Your Client Has a Gas Problem

Gas lines

Last week I scheduled a condo showing for a buyer client. I arrived first and I went in to open up and turn on lights. When I stepped inside, I noticed the smell of natural gas. The furnace and the hot water heater, both hooked up to natural gas, were in a closet by the front door. The condo was vacant.

I waited for my client to arrive. When they walked in the door the first thing they said was “I smell cat.” I asked if they smelled anything else. They said “Natural gas.”

Okay, so now there are two of us that smell what appears to be natural gas. I show the condo and then call the agent to let them know that I think there may be a gas leak in the unit. This is how the conversation goes…

Amy: Hi Pat, I showed 123 Main Street tonight. I just wanted to let you know that my client and I both picked up on the smell of natural gas while we were in the unit. Your client might want to have someone stop by and take a look at that, there might be a leak.

Pat: That can’t be possible. Both the furnace and hot water heater are brand new. They were installed in the fall.

Amy: Well, we did notice a smell. There might be a loose fitting or something. Just because the units were new doesn’t mean that they were installed properly.

Pat: Another agent mentioned this too. There really shouldn’t be any problems, everything is new.

Amy: Okay, well if your client calls CNG they’ll probably come out and check it for them and let you know if there’s an issue.

Pat: Thanks. What did your client think of the unit?

Our conversation when on from there regarding my client’s thoughts on the property.

Honestly, I was surprised that the agent mentioned that another agent said they smelled gas and still didn’t think there was any type of issue. Gas leaks can be a serious problem. Wouldn’t the agent want to know if there was a gas leak in their own house? Why wouldn’t they do the same for a client that they are representing?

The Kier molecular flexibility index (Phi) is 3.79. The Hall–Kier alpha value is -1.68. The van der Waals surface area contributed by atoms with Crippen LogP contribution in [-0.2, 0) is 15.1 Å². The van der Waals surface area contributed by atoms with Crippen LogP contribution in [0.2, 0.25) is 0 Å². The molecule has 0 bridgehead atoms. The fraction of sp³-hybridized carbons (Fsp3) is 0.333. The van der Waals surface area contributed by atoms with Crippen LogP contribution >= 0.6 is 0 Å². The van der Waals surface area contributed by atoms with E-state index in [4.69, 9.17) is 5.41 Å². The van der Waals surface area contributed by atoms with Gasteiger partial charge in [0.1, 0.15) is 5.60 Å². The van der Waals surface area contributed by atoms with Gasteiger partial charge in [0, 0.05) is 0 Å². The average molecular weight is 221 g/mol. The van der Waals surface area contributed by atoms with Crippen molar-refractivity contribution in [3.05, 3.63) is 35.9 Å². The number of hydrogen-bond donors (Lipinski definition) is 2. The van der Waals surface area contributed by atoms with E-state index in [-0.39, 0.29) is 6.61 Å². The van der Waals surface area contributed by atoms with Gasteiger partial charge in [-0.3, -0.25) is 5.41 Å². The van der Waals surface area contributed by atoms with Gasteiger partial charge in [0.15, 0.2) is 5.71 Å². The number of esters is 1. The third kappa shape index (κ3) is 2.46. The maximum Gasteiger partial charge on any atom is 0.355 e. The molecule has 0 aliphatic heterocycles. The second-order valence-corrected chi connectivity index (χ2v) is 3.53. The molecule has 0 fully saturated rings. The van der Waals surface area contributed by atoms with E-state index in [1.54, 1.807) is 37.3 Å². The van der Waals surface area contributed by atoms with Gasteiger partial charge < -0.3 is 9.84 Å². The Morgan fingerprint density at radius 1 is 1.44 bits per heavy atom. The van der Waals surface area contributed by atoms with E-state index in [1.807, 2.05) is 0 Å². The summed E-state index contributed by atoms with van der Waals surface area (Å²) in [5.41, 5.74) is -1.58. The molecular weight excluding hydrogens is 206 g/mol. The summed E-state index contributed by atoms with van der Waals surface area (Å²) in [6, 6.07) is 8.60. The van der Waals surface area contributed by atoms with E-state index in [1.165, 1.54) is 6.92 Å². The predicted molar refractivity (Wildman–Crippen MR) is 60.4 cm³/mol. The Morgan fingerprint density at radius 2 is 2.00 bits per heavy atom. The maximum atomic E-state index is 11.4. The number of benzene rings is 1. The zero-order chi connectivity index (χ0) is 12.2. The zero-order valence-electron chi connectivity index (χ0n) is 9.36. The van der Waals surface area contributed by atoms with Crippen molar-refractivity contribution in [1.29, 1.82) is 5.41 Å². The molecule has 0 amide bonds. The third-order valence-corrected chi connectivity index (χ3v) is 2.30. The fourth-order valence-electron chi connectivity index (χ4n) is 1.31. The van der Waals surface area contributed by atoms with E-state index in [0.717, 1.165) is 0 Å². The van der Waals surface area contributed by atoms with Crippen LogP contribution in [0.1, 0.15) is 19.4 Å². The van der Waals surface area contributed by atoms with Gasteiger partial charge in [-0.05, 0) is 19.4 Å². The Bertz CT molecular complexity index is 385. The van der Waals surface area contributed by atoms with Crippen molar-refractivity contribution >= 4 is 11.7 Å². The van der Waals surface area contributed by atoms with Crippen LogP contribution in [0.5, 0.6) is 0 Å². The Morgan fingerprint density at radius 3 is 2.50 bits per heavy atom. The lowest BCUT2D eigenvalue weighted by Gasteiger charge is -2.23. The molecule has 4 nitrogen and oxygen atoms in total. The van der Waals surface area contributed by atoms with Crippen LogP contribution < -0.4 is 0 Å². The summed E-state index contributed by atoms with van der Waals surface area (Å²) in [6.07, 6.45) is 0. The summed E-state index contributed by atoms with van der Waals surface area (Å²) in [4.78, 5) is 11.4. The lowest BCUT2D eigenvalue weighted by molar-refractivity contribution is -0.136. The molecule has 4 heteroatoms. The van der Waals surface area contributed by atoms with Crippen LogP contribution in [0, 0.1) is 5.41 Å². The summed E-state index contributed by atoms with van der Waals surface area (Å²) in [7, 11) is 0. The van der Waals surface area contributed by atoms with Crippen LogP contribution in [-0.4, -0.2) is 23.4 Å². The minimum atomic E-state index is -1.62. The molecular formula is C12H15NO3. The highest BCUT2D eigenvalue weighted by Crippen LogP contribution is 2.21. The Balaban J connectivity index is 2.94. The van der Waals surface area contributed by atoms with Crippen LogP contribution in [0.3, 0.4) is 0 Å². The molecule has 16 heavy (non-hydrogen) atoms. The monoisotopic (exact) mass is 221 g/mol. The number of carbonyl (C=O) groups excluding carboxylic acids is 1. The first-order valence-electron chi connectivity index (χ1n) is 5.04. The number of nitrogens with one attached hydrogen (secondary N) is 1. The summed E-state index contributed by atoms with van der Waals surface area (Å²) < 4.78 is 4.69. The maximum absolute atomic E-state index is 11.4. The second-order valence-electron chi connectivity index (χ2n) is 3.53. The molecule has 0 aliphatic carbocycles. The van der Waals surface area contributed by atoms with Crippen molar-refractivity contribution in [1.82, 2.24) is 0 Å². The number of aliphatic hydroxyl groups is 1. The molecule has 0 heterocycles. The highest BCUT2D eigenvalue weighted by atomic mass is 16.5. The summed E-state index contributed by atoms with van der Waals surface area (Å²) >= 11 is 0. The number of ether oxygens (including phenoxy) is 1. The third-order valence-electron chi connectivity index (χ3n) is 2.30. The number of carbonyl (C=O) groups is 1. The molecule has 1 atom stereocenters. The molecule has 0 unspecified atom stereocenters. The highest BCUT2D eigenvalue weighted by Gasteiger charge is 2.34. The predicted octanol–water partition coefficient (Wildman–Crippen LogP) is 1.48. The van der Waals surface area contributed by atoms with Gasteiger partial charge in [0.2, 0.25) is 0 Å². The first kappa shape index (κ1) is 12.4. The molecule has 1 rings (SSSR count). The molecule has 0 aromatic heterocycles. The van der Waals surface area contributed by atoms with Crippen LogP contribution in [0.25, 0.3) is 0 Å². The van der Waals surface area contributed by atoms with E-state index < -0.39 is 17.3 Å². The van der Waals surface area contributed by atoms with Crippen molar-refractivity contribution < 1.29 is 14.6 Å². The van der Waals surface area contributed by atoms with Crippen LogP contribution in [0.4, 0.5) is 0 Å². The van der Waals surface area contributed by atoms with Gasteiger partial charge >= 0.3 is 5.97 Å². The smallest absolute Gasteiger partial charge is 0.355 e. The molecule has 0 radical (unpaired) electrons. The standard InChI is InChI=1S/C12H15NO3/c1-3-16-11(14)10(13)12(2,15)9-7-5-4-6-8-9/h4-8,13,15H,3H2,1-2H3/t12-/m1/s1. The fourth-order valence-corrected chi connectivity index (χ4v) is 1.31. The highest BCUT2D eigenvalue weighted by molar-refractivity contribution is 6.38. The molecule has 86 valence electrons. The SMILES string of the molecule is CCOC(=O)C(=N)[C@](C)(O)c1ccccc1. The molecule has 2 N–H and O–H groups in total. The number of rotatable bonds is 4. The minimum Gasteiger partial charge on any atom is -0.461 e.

This type of “it’s not my problem” behavior frustrates me. In listing agreements it specifically states that the agent is not responsible for maintaining the property they’re listing. However, they should at least call their client and let them know about potential issues that are brought to their attention. The client can then make the decision on next steps.

Now, this isn’t to say that all agents ignore information given to them. Last year I went to preview a house on a very rainy day and found that a seller’s basement was severely flooding. It was as if someone just turned on a garden hose in the basement, that’s how much water was coming in the basement window. I called the listing agent right away and they called the homeowner who was able to come home from work immediately to deal with the situation.

As a seller, hopefully your agent is respectful enough to call you when there are potential issues. As a preventive measure, when you get showing feedback from your agent ask them if there were any problems other than the standard “they liked it, they didn’t like it because of…”

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